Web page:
When to Paper Over Your Problems

Figuratively speaking, I think it's okay to paper over a problem when it's temporary--to buy time to save up for a real solution--or when it's a superficial problem anyway, like a harmless spot on your skin that you can slap some concealer on and go about your day. Generally I'm not a "paper over" kind of person. I like to get at the root of things and invest in lasting upgrades. But the pandemic has opened my mind to more flexible, creative solutions when permanent solutions aren't available. Like building a kitchen peninsula out of got-dang particleboard covered in removable wallpaper. But it looks cool, doesn't it?  Literally, I've decided that it's great to paper over things when you cannot obtain quality building materials, bead board, or (I expect very soon) decent paint due to global pandemic-related supply chain disasters. Sometimes that hasty, panic-driven plan B results in a bold and exciting design feature like our birch tree wallpap

Pocket of Joy: Starting a Shiny New Project

Oh, the buoyant thrill of a sparkly new idea! Ooh, the giddy joy of starting in on it--like planting the first footprint on a blanket of new-fallen snow, or drawing the first line on a clean sheet of paper, or sweeping the first brushstroke of slick, wet paint across a wall! Of course, it takes follow-through to manifest a dream through the sweaty, dirty, messy middle of any big project. But when you know you can do it, you can hold onto that shiny new feeling to sustain you all the way to the finish. Here I am chiseling away at the remains of my old kitchen back in the spring, when my new kitchen lived only in my imagination. My husband and I have been working on our kitchen (with my parents' help early on) for four months now. Our summer has been a marathon of hard, sweaty, dirty work littered with setbacks, frustrations, and frequent changes of plans--including the decision to redo our main bathroom at the same time, while we're at it! Anyone who has repaired or remodeled a

Rustic Open Shelves for a Bogcore Kitchen

Open shelving isn't for everyone, but it is essential to the 2020s bogcore kitchen. My family's DIY kitchen elegantly blends cultural influences from our ancestors which include Depression survivors, Viking-descended woodbillies, theater people/carnies, art fags, and Slavic sluts. My husband and I have crafted a wall of shelving and a pantry that combine rugged practicality with queenly flamboyance. Minimalist jars of raw ingredients line up alongside a vase of old peacock feathers. A ceramic sculpture displays our collection of grocery store spatulas. In the pantry, a large, cheap microwave nests snugly among rustic baskets, oiled wood carpentry, and our collection of well-loved, antique cast iron cookware. Bogcore is a welcoming, inviting, embracing aesthetic that can truly absorb and accept just about anything, with style. For example, I can hang up a dish towel from a wide range of colors and patterns that will work within the look of the kitchen. I don't have to be pic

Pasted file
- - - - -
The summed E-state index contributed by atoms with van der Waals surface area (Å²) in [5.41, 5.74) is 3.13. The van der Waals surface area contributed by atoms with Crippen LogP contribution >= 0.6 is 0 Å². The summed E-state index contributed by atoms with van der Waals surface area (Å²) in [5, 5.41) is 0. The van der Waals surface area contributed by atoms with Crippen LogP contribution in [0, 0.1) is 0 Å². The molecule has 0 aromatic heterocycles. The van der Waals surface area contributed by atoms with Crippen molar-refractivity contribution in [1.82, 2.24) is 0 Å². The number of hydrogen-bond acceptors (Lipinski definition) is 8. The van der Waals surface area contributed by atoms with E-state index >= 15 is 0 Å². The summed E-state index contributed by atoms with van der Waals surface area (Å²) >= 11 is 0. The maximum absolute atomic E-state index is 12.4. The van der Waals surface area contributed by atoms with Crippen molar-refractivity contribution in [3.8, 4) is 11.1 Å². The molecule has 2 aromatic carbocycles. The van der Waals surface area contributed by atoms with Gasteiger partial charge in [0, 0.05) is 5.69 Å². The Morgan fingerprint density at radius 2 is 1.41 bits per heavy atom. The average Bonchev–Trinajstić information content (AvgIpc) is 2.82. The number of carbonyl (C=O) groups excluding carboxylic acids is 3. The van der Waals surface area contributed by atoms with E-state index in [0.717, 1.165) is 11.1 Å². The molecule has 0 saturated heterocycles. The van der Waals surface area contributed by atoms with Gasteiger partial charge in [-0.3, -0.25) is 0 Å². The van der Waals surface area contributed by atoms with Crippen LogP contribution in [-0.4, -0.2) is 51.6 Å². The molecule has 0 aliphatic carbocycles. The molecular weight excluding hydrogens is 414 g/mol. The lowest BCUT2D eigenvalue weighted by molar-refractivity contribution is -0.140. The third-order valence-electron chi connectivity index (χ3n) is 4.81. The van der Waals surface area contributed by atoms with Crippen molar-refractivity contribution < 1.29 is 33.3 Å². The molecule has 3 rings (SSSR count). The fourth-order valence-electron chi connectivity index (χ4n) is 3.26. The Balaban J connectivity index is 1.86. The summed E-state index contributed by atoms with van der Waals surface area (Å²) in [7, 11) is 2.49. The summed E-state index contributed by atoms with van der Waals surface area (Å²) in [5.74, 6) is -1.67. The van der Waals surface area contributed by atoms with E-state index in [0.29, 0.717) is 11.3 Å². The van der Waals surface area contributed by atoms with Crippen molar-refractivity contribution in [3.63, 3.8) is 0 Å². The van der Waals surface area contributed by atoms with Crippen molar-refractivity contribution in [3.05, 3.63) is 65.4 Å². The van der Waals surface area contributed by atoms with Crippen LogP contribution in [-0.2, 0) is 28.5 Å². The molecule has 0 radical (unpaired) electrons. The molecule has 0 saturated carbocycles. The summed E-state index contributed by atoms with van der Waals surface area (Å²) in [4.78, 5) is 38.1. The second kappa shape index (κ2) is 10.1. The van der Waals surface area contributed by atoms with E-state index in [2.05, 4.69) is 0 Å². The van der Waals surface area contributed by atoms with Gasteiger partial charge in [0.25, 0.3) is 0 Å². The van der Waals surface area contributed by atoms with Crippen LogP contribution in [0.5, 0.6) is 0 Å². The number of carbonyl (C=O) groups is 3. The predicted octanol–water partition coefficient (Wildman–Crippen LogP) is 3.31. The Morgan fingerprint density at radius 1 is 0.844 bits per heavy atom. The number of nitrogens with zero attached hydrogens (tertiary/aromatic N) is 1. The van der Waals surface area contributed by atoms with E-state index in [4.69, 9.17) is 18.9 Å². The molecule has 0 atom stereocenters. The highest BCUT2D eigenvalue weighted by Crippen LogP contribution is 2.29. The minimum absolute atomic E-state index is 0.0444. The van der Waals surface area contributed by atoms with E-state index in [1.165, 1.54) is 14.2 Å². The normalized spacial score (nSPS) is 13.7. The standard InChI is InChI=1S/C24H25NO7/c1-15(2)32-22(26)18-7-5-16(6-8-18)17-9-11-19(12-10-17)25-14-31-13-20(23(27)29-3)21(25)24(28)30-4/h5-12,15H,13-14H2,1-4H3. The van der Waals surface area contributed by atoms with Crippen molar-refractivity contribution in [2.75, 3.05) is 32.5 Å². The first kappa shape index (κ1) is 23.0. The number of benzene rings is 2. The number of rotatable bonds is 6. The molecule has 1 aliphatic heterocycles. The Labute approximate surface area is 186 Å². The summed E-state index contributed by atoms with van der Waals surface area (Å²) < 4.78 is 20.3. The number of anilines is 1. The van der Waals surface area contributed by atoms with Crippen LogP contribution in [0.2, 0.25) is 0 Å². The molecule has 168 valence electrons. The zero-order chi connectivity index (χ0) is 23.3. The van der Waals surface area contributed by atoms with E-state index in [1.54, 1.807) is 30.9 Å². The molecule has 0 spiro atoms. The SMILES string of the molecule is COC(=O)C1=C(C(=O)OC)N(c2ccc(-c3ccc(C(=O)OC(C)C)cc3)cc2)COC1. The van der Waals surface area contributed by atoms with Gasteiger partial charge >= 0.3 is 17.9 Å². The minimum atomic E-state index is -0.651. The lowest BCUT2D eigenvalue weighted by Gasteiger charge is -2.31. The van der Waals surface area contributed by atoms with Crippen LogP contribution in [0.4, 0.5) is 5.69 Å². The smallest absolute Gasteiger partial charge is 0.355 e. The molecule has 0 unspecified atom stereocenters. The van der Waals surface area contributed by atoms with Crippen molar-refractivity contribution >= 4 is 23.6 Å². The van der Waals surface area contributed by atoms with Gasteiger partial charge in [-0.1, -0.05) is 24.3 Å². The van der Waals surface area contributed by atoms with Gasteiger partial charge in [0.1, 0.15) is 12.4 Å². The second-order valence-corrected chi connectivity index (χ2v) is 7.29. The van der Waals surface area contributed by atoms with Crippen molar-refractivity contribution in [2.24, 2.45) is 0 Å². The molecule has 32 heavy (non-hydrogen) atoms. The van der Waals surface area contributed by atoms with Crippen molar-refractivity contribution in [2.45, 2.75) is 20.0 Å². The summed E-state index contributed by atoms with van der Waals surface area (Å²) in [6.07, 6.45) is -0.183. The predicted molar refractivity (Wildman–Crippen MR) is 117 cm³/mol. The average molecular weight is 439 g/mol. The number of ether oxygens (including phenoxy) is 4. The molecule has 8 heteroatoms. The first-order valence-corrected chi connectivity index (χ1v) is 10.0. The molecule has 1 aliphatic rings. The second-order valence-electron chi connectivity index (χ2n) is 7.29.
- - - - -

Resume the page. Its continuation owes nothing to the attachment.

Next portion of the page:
Pocket of Joy: Loving The Fall's Complexities

Fall, how do I love thee? Let me count the ways. I love the cool mornings, the storms that mix blue-gray rain with yellow leaves already showering down from my walnut tree, and the afternoons that heat up and draw out that rich, warmed-earth, sun-dried leaf scent. I have always loved the dawns of autumn, the tender turning of the earth, the anticipation of color and movement, the coming fall! The motion of it, the actual falling of the leaves, the accelerating changes that saturate the senses. Later comes the Grimshaw phase of autumn, with its metallic sheens and spidery mists. It isn't just the festive harvest season or the bright middle of the fall that I love but the whole arc of it, the warm and the cold, the light and the dark and the glowing twilights humming with the shades and scents of memory mixing with rebirth. "Life starts all over again when it gets crisp in the fall," F. Scott Fitzgerald wrote in his exquisitely dissatisfying novel about accelerating, blaz

"September" by Helen Hunt Jackson

"September" by Helen Hunt Jackson is one of my favorite classic poems about one of my favorite times of year. No matter what's going on in the world, the natural splendor of September comes each year as a comfort and a delight. September The golden-rod is yellow; The corn is turning brown; The trees in apple orchards With fruit are bending down. The gentian’s bluest fringes Are curling in the sun; In dusty pods the milkweed Its hidden silk has spun. The sedges flaunt their harvest, In every meadow nook; And asters by the brook-side Make asters in the brook. From dewy lanes at morning the grapes’ sweet odors rise; At noon the roads all flutter With yellow butterflies. By all these lovely tokens September days are here, With summer’s best of weather, And autumn’s best of cheer. But none of all this beauty Which floods the earth and air Is unto me the secret Which makes September fair. 'Tis a thing which I remember; To name it thrills me yet: On

Pocket of Joy: Two-Month Belly Dance Challenges (with results from my 20s vs. my 30s)

This summer, I'm beating the bloat and feeling better about my belly! I participated in two 30-day belly dance challenges online, first Jasirah's Belly Challenge and then a summer challenge by Mahtab of Best Belly Dance Workout . I chose these two because of the kind of challenges they were--not strenuous and sweaty but instead technically difficult. I am at a healthy weight that I want to maintain, and I am recovering from moderate to severe anemia, so I wanted to avoid anything exhausting or high-impact. This summer, I worked on balance, joint flexibility, and the kinds of technical skills that work out the brain and nervous system, and I targeted the "corset" muscles that cinch in the waist, deep beneath the outer ab muscles. I've said thanks and goodbye to the visible abs I had in my slimmer 20s, which are now obscured by an age-appropriate skim of subcutaneous belly fat that I don't want to starve myself or go under the knife to banish.  And besides, af